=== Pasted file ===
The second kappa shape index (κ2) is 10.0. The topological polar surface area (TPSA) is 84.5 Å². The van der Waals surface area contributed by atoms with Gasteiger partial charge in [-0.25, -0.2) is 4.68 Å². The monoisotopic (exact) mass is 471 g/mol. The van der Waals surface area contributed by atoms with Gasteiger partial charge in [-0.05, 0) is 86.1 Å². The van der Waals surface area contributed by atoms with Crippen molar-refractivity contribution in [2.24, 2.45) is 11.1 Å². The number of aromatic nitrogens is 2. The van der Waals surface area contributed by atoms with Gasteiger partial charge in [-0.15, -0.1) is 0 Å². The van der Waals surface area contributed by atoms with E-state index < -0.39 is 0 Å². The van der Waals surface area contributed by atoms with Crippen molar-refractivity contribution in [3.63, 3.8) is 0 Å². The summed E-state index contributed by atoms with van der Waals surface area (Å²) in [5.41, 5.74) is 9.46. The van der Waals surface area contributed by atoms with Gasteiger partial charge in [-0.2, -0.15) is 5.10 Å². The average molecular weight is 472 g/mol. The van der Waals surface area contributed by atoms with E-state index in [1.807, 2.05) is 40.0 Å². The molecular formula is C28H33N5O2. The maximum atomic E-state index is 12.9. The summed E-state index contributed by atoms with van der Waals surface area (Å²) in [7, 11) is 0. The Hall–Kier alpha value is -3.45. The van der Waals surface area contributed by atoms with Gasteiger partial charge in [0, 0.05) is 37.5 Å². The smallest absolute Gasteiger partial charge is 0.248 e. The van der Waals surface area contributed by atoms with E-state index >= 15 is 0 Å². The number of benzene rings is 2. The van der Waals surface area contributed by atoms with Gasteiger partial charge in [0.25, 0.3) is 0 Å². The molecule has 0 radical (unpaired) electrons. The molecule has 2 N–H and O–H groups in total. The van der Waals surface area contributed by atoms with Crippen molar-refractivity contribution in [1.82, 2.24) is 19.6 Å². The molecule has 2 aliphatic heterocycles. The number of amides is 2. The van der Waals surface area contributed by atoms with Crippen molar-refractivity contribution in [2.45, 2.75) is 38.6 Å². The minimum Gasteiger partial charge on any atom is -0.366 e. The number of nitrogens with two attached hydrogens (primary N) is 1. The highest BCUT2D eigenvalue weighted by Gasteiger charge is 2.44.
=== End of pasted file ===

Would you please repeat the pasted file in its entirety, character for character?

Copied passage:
The second kappa shape index (κ2) is 10.0. The topological polar surface area (TPSA) is 84.5 Å². The van der Waals surface area contributed by atoms with Gasteiger partial charge in [-0.25, -0.2) is 4.68 Å². The monoisotopic (exact) mass is 471 g/mol. The van der Waals surface area contributed by atoms with Gasteiger partial charge in [-0.05, 0) is 86.1 Å². The van der Waals surface area contributed by atoms with Crippen molar-refractivity contribution in [2.24, 2.45) is 11.1 Å². The number of aromatic nitrogens is 2. The van der Waals surface area contributed by atoms with Gasteiger partial charge in [-0.15, -0.1) is 0 Å². The van der Waals surface area contributed by atoms with E-state index < -0.39 is 0 Å². The van der Waals surface area contributed by atoms with Crippen molar-refractivity contribution in [3.63, 3.8) is 0 Å². The summed E-state index contributed by atoms with van der Waals surface area (Å²) in [5.41, 5.74) is 9.46. The van der Waals surface area contributed by atoms with Gasteiger partial charge in [-0.2, -0.15) is 5.10 Å². The average molecular weight is 472 g/mol. The van der Waals surface area contributed by atoms with E-state index in [1.807, 2.05) is 40.0 Å². The molecular formula is C28H33N5O2. The maximum atomic E-state index is 12.9. The summed E-state index contributed by atoms with van der Waals surface area (Å²) in [7, 11) is 0. The Hall–Kier alpha value is -3.45. The van der Waals surface area contributed by atoms with Gasteiger partial charge in [0, 0.05) is 37.5 Å². The smallest absolute Gasteiger partial charge is 0.248 e. The van der Waals surface area contributed by atoms with E-state index >= 15 is 0 Å². The number of benzene rings is 2. The van der Waals surface area contributed by atoms with Gasteiger partial charge in [0.25, 0.3) is 0 Å². The molecule has 0 radical (unpaired) electrons. The molecule has 2 N–H and O–H groups in total. The van der Waals surface area contributed by atoms with Crippen molar-refractivity contribution in [1.82, 2.24) is 19.6 Å². The molecule has 2 aliphatic heterocycles. The number of amides is 2. The van der Waals surface area contributed by atoms with Crippen molar-refractivity contribution in [2.45, 2.75) is 38.6 Å². The minimum Gasteiger partial charge on any atom is -0.366 e. The number of nitrogens with two attached hydrogens (primary N) is 1. The highest BCUT2D eigenvalue weighted by Gasteiger charge is 2.44.